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Ethical Review of Quality Improvement Activities in Health Services submission

ID: 
22
This submission reflects the views of
Please add further information: 
Evaluation Consultant
Personal Details
First Name: 
Kim
Last Name: 
Hider
Specific Comments
Comments: 
Introduction

Quality Improvement activities needs to be further expanded to include different data collection approaches such as interviews, surveys, focus groups etc.

I also think there needs to be further clarification on what might consistitute health research versus evaluation of health policy, programs or services.

I would like to see a stronger association explained between evaluation activities and QI, as both are common practice in health services, but not often viewed separately. The National Statement needs to have relevance to both.

QI and the National Statement on Ethical Conduct in Human Research (2007)

The core values appear based heavily on research terminology. Given that evaluation practice is more relevant to QI activities, there should be consideration of other relevant values such as: validity, credibility, feasibility, accountability, propriety.

I suggest some cross referencing with the Australasian Evaluation Society - "Guidelines for the ethical conduct of evaluations"

Under Senior executive responsiblities - I strongly support the notion of a register of ALL QI activities  and the ethical review process undertaken, but I would like to see this register recording the objectives of the activity and the intended outcomes.

There is not mention in the document about reimbursement or remuneration arrangements. These do occur on occassions in evaluation and QI activities within health services, and requires some documentation and ethical check to ensure appropriateness.

 

 

Institutional responsibilities for ethical review of QI activities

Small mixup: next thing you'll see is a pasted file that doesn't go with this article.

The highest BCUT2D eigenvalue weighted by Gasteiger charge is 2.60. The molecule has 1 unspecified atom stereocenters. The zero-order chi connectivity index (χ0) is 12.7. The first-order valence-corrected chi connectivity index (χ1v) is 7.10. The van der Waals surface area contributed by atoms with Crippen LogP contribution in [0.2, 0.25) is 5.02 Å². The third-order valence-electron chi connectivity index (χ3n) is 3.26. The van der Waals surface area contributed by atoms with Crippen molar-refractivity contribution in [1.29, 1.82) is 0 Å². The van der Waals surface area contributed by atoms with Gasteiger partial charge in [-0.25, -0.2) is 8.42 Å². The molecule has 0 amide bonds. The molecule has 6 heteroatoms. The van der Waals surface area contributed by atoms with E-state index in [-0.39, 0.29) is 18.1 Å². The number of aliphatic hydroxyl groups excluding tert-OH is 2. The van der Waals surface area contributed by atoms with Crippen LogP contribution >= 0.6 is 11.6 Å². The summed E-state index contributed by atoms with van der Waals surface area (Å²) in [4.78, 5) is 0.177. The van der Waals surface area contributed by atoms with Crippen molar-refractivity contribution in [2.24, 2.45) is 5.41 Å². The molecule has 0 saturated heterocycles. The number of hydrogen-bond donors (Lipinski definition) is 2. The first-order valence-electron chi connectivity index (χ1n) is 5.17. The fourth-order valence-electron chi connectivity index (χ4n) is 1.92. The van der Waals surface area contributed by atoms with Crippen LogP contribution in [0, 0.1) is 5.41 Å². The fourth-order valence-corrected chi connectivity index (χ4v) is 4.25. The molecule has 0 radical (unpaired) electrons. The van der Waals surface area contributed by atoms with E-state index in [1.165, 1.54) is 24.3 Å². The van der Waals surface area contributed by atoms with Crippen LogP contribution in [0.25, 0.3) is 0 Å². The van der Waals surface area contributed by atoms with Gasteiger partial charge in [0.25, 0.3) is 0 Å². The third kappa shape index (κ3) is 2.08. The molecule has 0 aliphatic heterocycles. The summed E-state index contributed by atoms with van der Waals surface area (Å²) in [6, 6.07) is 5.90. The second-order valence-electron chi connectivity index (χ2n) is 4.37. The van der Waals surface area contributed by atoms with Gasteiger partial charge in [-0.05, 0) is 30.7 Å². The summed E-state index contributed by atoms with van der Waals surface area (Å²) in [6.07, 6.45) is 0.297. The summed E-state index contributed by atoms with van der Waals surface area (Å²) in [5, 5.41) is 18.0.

Reinterate that all QI activities need to be recorded on a central register and the ethical process undertaken also noted.

Given that QI activities occur frequently across different areas of the health service, most organisations will need to establish new processes to review QI activities (including evaluation activities) for ethical consideration.  The option to outsource this role to a designated experienced 'independant' evaluator/assessor could be also mentioned. An internal committee needs to have some element of expertise and independance - it should not be made up soley of internal staff.

Flowchart

The flowchart is a great idea, but this version needs more clarity for it to be used consistently by health services.

QI activities tend to "obtain information" from patients, families, clinicians, or health service staff - this type of terminology is prefered over the more research approach such as "using data about, or samples taken from people".

The flow chart outlines the QI team - but the document describes variations to having a QI team. If this is the term to be used, it needs to outline who is on "the team" eg: independant evaluator/assessor, Quality Unit staff, consumer representative etc.

There is no definitions to describe the differences between low and negligible risk or "more than low risk"  - I think this is important to ensure consistency in decisions. 

I would like to see some objective criteria used to differentiate between, more than low, low, and negligible risk, otherwise decisions will be based on subjective interpretation and may even be biased if no independance is mandated in the sub-committees or QI teams making these decisions.

General Comments
Comments: 

I have been supporting  health service staff plan and conduct good evaluations of their programs and services for many years. There is a huge need for this type of NHMRC document to advise health service staff on the ethical appropriateness of the activities they undertake under the umbrella of QI activites and/or evaluation. As an evaluator I strongly support a consistent approach, but I am also mindful of the limited time and capacity health service staff often experience, so the processes need to be simple and efficient for staff to comply. They cannot be as lengthy and arduous as the standard research proposal, or health service staff will not complete them.

This document would also be enhanced by having a checklist or a template with a set of key questions health service staff need to provide responses to when submitting their QI proposals for ethical reivew. Having these type of support tools will enable a more consistent approach to be applied across all health services.

Page reviewed: 17 June, 2013